We all feel sad sometimes, whether we’re going through a break-up, receiving bad news, or simply watching a really heartbreaking movie. Sadness isn’t necessarily a “bad” thing — it can make us more empathetic and resilient, and sad feelings can be reduced or managed.
Sadness is different from the medical condition depression, which you can learn about here.
Too often our response to challenging emotions is to just push through them, and sadness is one of those feelings that’s often seen as something to avoid. Instead, try leaning into those feelings instead of ignoring or outrunning them.
Name Your Feelings
Part of reflecting on difficult feelings is naming them. There’s actually science that proves it.
Write About Them
Journaling is a powerful way to lean into sadness. Spend a few minutes each day writing about how you’re feeling.
Acknowledge that it’s okay to feel sad. Remind yourself that these feelings will lessen over time.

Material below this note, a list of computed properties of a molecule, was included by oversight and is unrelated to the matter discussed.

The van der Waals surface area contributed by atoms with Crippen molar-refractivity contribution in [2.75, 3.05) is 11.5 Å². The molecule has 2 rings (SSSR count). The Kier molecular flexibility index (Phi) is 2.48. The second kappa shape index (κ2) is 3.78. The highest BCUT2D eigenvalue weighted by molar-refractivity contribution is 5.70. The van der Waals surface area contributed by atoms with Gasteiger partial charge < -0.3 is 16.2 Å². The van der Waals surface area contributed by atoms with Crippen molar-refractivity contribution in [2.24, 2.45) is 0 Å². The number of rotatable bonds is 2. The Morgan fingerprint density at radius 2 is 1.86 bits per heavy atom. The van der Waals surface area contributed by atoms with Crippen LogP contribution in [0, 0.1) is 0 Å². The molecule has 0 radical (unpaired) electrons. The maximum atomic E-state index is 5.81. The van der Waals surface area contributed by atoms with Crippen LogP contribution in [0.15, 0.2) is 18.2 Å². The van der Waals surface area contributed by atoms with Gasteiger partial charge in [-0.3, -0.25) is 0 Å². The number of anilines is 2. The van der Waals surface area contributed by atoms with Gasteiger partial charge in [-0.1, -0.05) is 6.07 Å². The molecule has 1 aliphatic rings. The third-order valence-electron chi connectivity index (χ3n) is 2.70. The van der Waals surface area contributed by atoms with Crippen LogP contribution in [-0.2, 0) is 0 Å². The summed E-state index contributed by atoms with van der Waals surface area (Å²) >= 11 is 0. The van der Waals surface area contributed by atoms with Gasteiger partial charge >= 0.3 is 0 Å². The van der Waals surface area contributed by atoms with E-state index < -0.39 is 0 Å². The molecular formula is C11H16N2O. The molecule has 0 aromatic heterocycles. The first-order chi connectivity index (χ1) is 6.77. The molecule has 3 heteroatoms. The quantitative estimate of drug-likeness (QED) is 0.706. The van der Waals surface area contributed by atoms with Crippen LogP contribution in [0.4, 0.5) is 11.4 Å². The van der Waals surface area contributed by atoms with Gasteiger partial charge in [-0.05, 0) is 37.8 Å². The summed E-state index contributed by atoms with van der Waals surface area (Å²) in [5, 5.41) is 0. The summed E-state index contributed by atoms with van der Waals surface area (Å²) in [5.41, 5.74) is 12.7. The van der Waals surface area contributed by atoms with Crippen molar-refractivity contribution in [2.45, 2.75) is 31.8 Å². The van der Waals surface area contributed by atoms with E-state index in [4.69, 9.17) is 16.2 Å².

It’s important to understand the difference between sadness — which is often in response to a difficult experience and subsides naturally over time — and the signs of clinical depression.
How to be sad
Learn more about what happens when we deny or push away our feelings in this video from The School of Life.
A brief history of melancholy
Take a journey through a “brief history of melancholy” with Courtney Stephen’s animated Ted-Ed video.
The best strategies for dealing with sadness can differ from person to person. Try different approaches to see what works best for you.
Dig Deeper with Deepak
Deepak Chopra shares his advice for coping with temporary or long-term sadness
Being grateful is a powerful way to cope with sadness or other difficult feelings. Check out this gratitude experiment from SoulPancake.
Need help now?
If sad feelings interfere with your quality of life and last for several weeks, reach out to a mental health professional for support.